The last three posts have been focused on overcoming challenges encountered on remote teams. Part 1 was focused on getting your virtual team aligned, Part 2 on building cohesion, and Part 3 on creating disciplined team processes.
Today's post is focused on remote team leadership.
In Part 1 of this series, we discussed some of the challenges of working on remote teams and ideas for getting your remote team aligned. But, to truly be effective, your remote team has to find a way to build cohesion. After all, only when people are working together on the right things can we gain efficiencies.
Working on teams where some or all team members are remote is becoming the norm rather than the exception. And frankly, having remote team members adds complexity that often times accelerates and amplifies communication breakdowns.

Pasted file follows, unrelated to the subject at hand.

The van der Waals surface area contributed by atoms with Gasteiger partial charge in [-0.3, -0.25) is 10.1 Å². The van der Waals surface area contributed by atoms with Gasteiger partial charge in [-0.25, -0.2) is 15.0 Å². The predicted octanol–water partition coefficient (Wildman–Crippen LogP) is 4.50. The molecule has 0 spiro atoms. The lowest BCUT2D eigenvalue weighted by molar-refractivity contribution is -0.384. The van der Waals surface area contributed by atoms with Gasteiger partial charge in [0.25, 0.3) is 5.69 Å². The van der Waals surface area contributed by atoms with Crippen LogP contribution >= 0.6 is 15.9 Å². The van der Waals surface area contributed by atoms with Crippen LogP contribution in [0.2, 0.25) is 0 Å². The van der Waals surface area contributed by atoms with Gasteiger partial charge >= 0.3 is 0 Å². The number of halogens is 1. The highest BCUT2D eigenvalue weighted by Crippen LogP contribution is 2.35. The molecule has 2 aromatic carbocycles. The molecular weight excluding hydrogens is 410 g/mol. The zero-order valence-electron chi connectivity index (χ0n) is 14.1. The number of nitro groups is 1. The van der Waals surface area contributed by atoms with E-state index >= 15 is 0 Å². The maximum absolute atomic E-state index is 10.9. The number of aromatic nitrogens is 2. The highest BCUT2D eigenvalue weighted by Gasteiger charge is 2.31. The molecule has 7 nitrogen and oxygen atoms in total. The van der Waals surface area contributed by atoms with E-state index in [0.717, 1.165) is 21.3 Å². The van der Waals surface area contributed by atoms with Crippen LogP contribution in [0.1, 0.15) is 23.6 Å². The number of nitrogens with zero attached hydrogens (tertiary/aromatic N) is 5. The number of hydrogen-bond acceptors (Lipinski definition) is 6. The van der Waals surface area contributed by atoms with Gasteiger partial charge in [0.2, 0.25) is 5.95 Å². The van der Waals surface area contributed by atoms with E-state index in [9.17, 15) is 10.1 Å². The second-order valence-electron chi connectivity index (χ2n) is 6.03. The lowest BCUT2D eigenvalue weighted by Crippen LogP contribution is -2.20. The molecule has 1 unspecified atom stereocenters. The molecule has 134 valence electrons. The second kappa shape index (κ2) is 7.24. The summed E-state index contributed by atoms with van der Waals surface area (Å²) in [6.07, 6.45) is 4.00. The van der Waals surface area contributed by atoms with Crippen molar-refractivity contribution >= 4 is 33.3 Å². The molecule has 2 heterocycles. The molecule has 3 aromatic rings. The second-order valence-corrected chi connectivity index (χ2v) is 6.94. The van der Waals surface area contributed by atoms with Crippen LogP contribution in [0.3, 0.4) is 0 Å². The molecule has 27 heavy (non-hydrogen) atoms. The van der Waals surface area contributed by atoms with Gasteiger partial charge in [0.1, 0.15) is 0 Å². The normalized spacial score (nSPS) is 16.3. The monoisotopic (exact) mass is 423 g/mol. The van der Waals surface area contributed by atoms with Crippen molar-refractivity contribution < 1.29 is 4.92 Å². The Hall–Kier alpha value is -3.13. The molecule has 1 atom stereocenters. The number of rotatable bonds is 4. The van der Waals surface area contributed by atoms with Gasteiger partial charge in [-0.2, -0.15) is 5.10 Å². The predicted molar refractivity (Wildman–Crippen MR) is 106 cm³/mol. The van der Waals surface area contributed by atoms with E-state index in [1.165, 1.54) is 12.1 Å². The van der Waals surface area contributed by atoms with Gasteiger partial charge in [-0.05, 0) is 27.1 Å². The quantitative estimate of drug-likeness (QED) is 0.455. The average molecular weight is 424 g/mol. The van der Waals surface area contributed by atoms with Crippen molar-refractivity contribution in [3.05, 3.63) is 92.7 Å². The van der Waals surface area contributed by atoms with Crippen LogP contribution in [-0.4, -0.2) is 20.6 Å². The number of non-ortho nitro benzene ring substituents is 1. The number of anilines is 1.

One of the fastest ways to get a new team member "up to speed" is to make the process intentional.
In many companies, HR plays a key role in "onboarding" new employees. But more must be done at the team level (from senior leadership teams to functional teams) to help new team members get acclimated to the culture and its unwritten rules (that aren't documented in employee handbooks), and to truly understand roles and accountabilities (that aren't usually accurately captured in a position description).
When teams formally spend time orienting new team members it...
I recently wrote a post about the importance of understanding your team's purpose. After all, purpose drives everything. It drives what's on the team's "agenda" and what's not (I am using the term "agenda" more broadly than meeting agenda. I am referring to the specific areas the team should be focused on).
An important step in clarifying team purpose is to first understand the "type" of team you need (and want).